7. Once there, he thinks he has gotten away with it, but when his mother-in-law is confronted with her grandson, who is still running after his dad, the dad gets killed by her as a result of grief and rage over the death of her daughter.
  1. A growing family suffering hunger due to a famine moves to the countryside for food and safety.
  2. On the way hunger makes the dad insane, so much so that he kills his wife over food and runs away pretending nothing happened.
  3. He gets chased by his son, who is proof of the killing, and eventually gets killed himself by his in-laws just when he thought he got away with it.
  1. The Terror of Hunger causes havoc amongst a family and leads to bad decisions and terror in 3 generations


A Family of two (pregnant mum and dad) live in a region of famine. The mum is heavily pregnant and needs food. Whilst splitting up the last food they have, the dad decides his wife needs the last piece of bread more than him, and let’s her have it all, as she eats for two. He thinks about what to do and gets the idea to go to his mother-in-law, who lives on the old family farm, which is covered in green eatable plants and a safe place to be but a very long hike away.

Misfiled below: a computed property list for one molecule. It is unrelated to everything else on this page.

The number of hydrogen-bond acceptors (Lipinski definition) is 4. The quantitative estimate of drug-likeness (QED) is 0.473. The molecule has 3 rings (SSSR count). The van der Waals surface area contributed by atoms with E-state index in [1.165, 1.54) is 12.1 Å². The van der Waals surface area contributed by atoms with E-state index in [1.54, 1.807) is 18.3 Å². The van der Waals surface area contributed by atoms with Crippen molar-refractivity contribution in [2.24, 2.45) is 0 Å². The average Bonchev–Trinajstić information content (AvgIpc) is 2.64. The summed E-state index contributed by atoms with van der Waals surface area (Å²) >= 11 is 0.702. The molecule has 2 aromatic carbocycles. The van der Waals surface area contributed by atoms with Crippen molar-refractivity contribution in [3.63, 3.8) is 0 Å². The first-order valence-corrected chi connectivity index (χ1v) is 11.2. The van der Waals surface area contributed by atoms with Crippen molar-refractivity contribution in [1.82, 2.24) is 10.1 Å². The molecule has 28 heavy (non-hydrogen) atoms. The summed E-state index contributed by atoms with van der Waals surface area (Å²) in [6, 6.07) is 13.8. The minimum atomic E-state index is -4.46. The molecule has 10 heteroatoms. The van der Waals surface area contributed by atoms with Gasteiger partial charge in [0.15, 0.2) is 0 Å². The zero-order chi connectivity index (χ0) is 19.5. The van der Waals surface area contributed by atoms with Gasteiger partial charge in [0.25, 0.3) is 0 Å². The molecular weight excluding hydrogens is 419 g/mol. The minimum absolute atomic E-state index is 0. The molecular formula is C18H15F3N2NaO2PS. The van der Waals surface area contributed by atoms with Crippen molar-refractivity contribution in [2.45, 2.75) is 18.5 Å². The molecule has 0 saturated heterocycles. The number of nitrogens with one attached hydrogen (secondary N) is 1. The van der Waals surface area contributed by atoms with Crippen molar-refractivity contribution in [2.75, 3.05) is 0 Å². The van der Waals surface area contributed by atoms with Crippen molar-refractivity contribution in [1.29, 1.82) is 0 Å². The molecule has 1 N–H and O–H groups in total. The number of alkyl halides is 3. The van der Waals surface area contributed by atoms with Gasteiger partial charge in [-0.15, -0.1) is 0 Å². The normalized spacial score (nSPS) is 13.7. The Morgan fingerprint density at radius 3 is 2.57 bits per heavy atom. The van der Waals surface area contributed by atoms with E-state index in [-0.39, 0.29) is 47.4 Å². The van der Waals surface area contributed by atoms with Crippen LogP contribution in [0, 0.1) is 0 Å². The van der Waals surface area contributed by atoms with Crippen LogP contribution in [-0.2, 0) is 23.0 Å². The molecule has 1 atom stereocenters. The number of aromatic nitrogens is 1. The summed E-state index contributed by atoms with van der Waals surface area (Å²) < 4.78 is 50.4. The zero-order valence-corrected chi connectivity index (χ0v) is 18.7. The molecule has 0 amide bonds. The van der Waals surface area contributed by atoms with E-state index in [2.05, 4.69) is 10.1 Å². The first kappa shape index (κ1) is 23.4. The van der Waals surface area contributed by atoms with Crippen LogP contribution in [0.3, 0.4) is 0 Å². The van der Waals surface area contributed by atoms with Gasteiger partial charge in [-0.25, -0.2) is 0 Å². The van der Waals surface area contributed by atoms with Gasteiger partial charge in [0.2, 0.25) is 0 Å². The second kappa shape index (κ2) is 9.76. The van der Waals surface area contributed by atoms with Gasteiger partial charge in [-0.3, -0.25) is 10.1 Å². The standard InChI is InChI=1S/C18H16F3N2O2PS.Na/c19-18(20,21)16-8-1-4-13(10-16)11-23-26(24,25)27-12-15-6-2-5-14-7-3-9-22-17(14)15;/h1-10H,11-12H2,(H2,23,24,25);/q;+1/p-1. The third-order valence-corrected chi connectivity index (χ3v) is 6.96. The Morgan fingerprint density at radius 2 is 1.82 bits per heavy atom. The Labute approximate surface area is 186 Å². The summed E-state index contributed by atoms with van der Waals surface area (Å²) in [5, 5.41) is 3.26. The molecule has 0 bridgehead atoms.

Since they don’t really have a choice, the start walking towards the mother-in-law’s place and after a loooooooooong hike and a growing feeling of hunger, they see a tree in the middle of dried up land, covered in rich, sweet, ripe and juicy fruit. At first the dad thinks it is a mirage, but once he catches on that it isn’t, gathers his last energy and rushes towards the tree.
It is obvious that they need to climb the tree in order to get to the fruit. The dad at the end of his strength orders his wife to climb up and pick a meal,but being heavily pregnant she simply can’t.

His eyes twitch and his posture changes, he is angry and on the verge of becoming insane as hunger is creeping up his brain. Never the less he climbs up the tree and threatens his wife that she won’t get anything of of his fruit, as she refused to pick them for him.
As he starts throwing down the fruit from the tree, his wife at first observes how the pieces of fruit hit the ground and either break or get really dirty. Then she can’t take it anymore and starts catching them in her dress, so they both can enjoy them properly.
But the dad doesn’t see the good will/common sensical actions of his wife, in his eyes, she is stealing his fruit and wants him to starve to have more for herself. He comes to this irrational conclusion being so very hungry, he couldn’t think straight.

So he decides to confront his wife, jumps down, he starts pushing her and continues with strangling her. At the end she falls over and hits her head on the tree trunk and dies in a freak accident. The dad doesn’t realize what he did at first, he just shoves the body into a hole in the try and starts happily munching away on the picked fruits.
After a while, after the hunger starts to fade away, it dawns on him that he just killed his wife and he runs away.